In our collective idea of the piano, Beethoven?s name is associated with the monument of the thirty-two sonatas, which have often been elevated to the status of the ?New Testament? beside the ?Old Testament? of Bach?s Well-Tempered Clavier. Yet, over a period of decades, the composer of Für Elise constantly returned to the genre of the bagatelle, which he called ?trifles? but which actually meant a great deal to him. In this small form par excellence, as in the sonata, Beethoven laid the foundations for a flourishing new genre, the piano miniature. Whether they last a few minutes or a few seconds, these Bagatelles are masterpieces!
BBC Music Magazine October 2020
This disc serves to remind us how much marvellous music Beethoven wrote where there isn’t a scowl in sight…Throughout, Paul Lewis plays with the most natural, relaxed but concentrated enjoyment, instantly communicated to the happy listener. A delightful disc altogether, warmly recommended.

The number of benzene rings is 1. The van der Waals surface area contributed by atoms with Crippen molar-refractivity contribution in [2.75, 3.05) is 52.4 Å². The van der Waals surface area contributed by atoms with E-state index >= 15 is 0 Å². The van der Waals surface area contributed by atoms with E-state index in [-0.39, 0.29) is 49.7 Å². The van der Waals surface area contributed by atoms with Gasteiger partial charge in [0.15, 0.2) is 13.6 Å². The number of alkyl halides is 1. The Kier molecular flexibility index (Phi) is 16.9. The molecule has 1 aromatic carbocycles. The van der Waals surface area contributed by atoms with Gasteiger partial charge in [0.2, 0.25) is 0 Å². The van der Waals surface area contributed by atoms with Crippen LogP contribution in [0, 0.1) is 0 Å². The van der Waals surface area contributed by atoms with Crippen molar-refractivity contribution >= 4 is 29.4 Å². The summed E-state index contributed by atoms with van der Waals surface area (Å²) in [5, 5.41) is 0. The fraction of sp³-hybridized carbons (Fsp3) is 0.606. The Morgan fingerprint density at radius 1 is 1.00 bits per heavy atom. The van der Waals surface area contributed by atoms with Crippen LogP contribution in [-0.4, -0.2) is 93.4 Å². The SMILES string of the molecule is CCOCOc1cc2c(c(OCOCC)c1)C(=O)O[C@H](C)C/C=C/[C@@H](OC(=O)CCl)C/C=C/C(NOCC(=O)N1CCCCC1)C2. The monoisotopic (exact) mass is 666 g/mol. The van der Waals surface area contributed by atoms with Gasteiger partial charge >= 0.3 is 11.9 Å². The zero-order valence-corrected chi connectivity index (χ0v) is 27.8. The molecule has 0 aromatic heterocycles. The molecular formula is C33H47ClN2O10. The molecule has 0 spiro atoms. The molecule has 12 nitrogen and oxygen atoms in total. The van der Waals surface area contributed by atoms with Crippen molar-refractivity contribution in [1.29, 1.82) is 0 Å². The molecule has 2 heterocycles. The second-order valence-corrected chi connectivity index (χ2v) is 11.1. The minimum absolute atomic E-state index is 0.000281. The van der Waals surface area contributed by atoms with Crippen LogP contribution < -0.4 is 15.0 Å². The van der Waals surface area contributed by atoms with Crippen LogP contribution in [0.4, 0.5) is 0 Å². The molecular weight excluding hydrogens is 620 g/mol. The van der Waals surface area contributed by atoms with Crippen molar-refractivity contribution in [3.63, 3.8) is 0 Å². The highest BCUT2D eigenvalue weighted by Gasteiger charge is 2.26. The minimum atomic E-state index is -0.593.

Gramophone Magazine September 2020
As you’d expect from such an experienced Beethoven performer as Paul Lewis, there’s a confidence in every track...What is also particularly telling is the way he creates the sense of a bigger structure over the course of an opus, even where that involves a study in contrasts....Lewis always giv[es] due consideration to Beethoven’s highly contrasting musical ingredients....All told, another hugely impressive disc from one of our greatest Beethovenians.
Presto Classical 10th July 2020
Lewis's affection and respect for these still-underappreciated little pieces is evident from the very first phrase of this lovely recital as he launches into Op. 33 with the musical equivalent of a raised eyebrow, the wry stretching of the upbeat hinting at a smörgåsbord of surprises in store...This is altogether a wonderful album, and the most eloquent of postscripts to the pianist’s towering survey of the complete piano sonatas. Katherine Cooper
The Guardian 1st August 2020
Combining expressive variety and technical ease, Lewis delights in the wit too. Even Für Elise, beaten to death by every would-be and would-not-be learner, becomes tolerable in his hands.